I should say this now, as full disclosure: I’ve never been a big fan of these medications. In fact, one of the only times I’ve ever been yelled at by a fellow physician was a psychiatrist deeply angered because I had defamed all of psychiatry when I suggested to a mutual patient that SSRIs might not be much better than a placebo. (The other time came courtesy of an irate Cardiologist when, fresh out of residency, I sent a patient out of the ER via air ambulance based on my misreading his EKG to be a potentially fatal arrhythmia — that’s a tongue-lashing I earned.)
That said, I have treated enough patients with depression to know that some of them have compelling stories that SSRIs, and only SSRIs, help them out of their depressive episodes. If we look at the evidence, we see that their experiences are probably more than just anecdotes.
The evidence on SSRIs in treating depression is complex, to be clear. There are plenty of positive studies out there dating back to the 1980s which might convince you that SSRIs are better than sliced bread; but there is also the reality of publication bias. The vast majority of drug trials are sponsored by the pharmaceutical firm that makes the drug. When it comes to SSRIs, the majority of drug trials never get published, because the drug company in control of the trial doesn’t want them to be published, due to a negative result.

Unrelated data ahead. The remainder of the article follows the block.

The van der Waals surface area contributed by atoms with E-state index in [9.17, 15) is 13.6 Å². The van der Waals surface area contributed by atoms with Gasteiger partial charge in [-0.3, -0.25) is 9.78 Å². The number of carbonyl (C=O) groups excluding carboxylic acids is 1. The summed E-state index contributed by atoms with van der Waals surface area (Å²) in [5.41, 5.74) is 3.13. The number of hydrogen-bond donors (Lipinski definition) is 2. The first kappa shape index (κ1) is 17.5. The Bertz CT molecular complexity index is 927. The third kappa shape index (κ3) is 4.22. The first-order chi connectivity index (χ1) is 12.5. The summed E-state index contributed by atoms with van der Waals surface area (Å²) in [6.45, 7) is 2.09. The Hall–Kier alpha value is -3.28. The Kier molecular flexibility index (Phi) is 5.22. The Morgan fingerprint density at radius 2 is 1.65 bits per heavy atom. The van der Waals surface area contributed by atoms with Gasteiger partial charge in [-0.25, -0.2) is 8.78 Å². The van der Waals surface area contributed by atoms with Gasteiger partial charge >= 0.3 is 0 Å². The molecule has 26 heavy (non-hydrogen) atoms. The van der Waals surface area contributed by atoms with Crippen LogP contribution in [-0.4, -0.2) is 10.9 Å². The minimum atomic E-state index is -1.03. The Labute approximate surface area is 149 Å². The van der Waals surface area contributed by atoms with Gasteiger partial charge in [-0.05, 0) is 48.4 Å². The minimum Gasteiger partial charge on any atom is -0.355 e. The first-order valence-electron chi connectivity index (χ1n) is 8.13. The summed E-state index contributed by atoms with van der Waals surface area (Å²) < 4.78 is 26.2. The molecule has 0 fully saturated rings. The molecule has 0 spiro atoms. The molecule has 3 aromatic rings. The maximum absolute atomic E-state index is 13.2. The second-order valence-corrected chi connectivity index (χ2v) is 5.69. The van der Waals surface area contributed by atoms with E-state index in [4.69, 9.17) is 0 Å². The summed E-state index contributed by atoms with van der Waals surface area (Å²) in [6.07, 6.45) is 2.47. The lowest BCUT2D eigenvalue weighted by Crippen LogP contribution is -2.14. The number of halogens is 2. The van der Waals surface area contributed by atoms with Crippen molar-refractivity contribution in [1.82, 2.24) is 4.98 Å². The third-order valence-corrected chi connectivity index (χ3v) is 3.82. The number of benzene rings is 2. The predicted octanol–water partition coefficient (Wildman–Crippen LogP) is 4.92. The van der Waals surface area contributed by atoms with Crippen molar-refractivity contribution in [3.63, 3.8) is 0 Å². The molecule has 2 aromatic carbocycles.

This practice led to the meta-analysis which delivered me that brow-beating at the hands of our not-so-friendly local psychiatrist. In 2002, Irving Kirsch, a psychologist on the Harvard faculty, sought the data from all registered trials on antidepressants from the FDA through the Freedom of Information Act. He had co-published with Guy Sapirstein a meta-analysis on antidepressants in 1998 which had shown little benefit in their use over placebo; now, he had access to the half of antidepressant research which had never been published, including the 57% of studies which had not shown any benefit at all over placebo. The result? The average antidepressant (with the same results for SSRIs as for older medications) showed a solid reduction of about 10 points on the Hamilton Depression Scale, a decades-old clinical tool for measuring depression that scores a patient’s depressive symptoms from 0 to 52. The catch: the average placebo dropped it over 8 points. The difference between medication and placebo was too small to meet the pre-determined threshold for clinical significance of 3 points, i.e., a difference that would amount to a worthwhile improvement for a depressed patient.